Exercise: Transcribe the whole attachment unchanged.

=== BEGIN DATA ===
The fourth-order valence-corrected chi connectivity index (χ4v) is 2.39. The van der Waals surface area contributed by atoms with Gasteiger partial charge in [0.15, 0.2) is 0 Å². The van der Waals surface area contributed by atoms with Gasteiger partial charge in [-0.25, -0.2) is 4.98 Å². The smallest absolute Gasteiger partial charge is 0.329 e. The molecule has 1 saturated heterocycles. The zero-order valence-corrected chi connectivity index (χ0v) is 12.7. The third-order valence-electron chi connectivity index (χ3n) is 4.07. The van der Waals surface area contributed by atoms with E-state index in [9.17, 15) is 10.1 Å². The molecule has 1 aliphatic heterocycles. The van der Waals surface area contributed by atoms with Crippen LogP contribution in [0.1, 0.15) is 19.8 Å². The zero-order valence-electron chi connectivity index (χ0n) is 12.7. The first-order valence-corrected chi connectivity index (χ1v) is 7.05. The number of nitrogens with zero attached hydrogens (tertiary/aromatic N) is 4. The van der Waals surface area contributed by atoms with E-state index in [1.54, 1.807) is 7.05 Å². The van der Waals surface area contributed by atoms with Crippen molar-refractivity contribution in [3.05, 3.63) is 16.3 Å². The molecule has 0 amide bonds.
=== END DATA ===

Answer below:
The fourth-order valence-corrected chi connectivity index (χ4v) is 2.39. The van der Waals surface area contributed by atoms with Gasteiger partial charge in [0.15, 0.2) is 0 Å². The van der Waals surface area contributed by atoms with Gasteiger partial charge in [-0.25, -0.2) is 4.98 Å². The smallest absolute Gasteiger partial charge is 0.329 e. The molecule has 1 saturated heterocycles. The zero-order valence-corrected chi connectivity index (χ0v) is 12.7. The third-order valence-electron chi connectivity index (χ3n) is 4.07. The van der Waals surface area contributed by atoms with E-state index in [9.17, 15) is 10.1 Å². The molecule has 1 aliphatic heterocycles. The van der Waals surface area contributed by atoms with Crippen LogP contribution in [0.1, 0.15) is 19.8 Å². The zero-order valence-electron chi connectivity index (χ0n) is 12.7. The first-order valence-corrected chi connectivity index (χ1v) is 7.05. The number of nitrogens with zero attached hydrogens (tertiary/aromatic N) is 4. The van der Waals surface area contributed by atoms with E-state index in [1.54, 1.807) is 7.05 Å². The van der Waals surface area contributed by atoms with Crippen molar-refractivity contribution in [3.05, 3.63) is 16.3 Å². The molecule has 0 amide bonds.